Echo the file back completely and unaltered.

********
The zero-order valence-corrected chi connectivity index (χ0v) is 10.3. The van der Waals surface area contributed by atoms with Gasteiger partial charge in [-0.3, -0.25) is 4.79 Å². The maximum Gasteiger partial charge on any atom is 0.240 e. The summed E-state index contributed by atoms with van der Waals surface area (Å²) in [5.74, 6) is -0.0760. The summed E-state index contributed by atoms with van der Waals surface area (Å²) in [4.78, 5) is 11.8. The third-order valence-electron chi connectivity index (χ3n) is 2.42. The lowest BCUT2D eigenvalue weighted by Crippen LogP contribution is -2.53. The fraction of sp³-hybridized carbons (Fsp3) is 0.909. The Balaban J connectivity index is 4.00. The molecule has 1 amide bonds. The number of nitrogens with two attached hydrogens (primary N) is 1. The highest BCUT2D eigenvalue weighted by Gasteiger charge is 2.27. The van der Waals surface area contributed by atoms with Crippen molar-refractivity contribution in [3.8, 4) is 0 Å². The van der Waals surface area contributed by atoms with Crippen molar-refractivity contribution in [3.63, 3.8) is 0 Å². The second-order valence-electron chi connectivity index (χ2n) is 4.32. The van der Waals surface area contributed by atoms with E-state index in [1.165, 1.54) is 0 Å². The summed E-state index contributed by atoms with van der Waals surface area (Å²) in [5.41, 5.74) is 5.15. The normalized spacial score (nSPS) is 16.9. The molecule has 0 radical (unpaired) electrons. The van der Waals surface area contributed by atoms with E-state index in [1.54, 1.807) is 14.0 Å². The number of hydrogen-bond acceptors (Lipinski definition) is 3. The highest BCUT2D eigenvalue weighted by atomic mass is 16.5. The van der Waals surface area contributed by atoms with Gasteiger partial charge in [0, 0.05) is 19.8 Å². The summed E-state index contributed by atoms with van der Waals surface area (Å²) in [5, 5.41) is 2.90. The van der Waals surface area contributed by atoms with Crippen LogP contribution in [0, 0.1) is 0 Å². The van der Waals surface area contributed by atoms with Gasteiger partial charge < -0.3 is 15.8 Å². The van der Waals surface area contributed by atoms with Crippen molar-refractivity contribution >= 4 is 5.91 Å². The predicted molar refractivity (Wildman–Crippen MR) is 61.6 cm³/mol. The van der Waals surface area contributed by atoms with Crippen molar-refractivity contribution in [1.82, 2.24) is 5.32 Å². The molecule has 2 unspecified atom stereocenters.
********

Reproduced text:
The zero-order valence-corrected chi connectivity index (χ0v) is 10.3. The van der Waals surface area contributed by atoms with Gasteiger partial charge in [-0.3, -0.25) is 4.79 Å². The maximum Gasteiger partial charge on any atom is 0.240 e. The summed E-state index contributed by atoms with van der Waals surface area (Å²) in [5.74, 6) is -0.0760. The summed E-state index contributed by atoms with van der Waals surface area (Å²) in [4.78, 5) is 11.8. The third-order valence-electron chi connectivity index (χ3n) is 2.42. The lowest BCUT2D eigenvalue weighted by Crippen LogP contribution is -2.53. The fraction of sp³-hybridized carbons (Fsp3) is 0.909. The Balaban J connectivity index is 4.00. The molecule has 1 amide bonds. The number of nitrogens with two attached hydrogens (primary N) is 1. The highest BCUT2D eigenvalue weighted by Gasteiger charge is 2.27. The van der Waals surface area contributed by atoms with Crippen molar-refractivity contribution in [3.8, 4) is 0 Å². The van der Waals surface area contributed by atoms with Crippen molar-refractivity contribution in [3.63, 3.8) is 0 Å². The second-order valence-electron chi connectivity index (χ2n) is 4.32. The van der Waals surface area contributed by atoms with E-state index in [1.165, 1.54) is 0 Å². The summed E-state index contributed by atoms with van der Waals surface area (Å²) in [5.41, 5.74) is 5.15. The normalized spacial score (nSPS) is 16.9. The molecule has 0 radical (unpaired) electrons. The van der Waals surface area contributed by atoms with E-state index in [1.54, 1.807) is 14.0 Å². The number of hydrogen-bond acceptors (Lipinski definition) is 3. The highest BCUT2D eigenvalue weighted by atomic mass is 16.5. The van der Waals surface area contributed by atoms with Gasteiger partial charge in [0, 0.05) is 19.8 Å². The summed E-state index contributed by atoms with van der Waals surface area (Å²) in [5, 5.41) is 2.90. The van der Waals surface area contributed by atoms with Crippen LogP contribution in [0, 0.1) is 0 Å². The van der Waals surface area contributed by atoms with Gasteiger partial charge < -0.3 is 15.8 Å². The van der Waals surface area contributed by atoms with Crippen molar-refractivity contribution >= 4 is 5.91 Å². The predicted molar refractivity (Wildman–Crippen MR) is 61.6 cm³/mol. The van der Waals surface area contributed by atoms with Crippen molar-refractivity contribution in [1.82, 2.24) is 5.32 Å². The molecule has 2 unspecified atom stereocenters.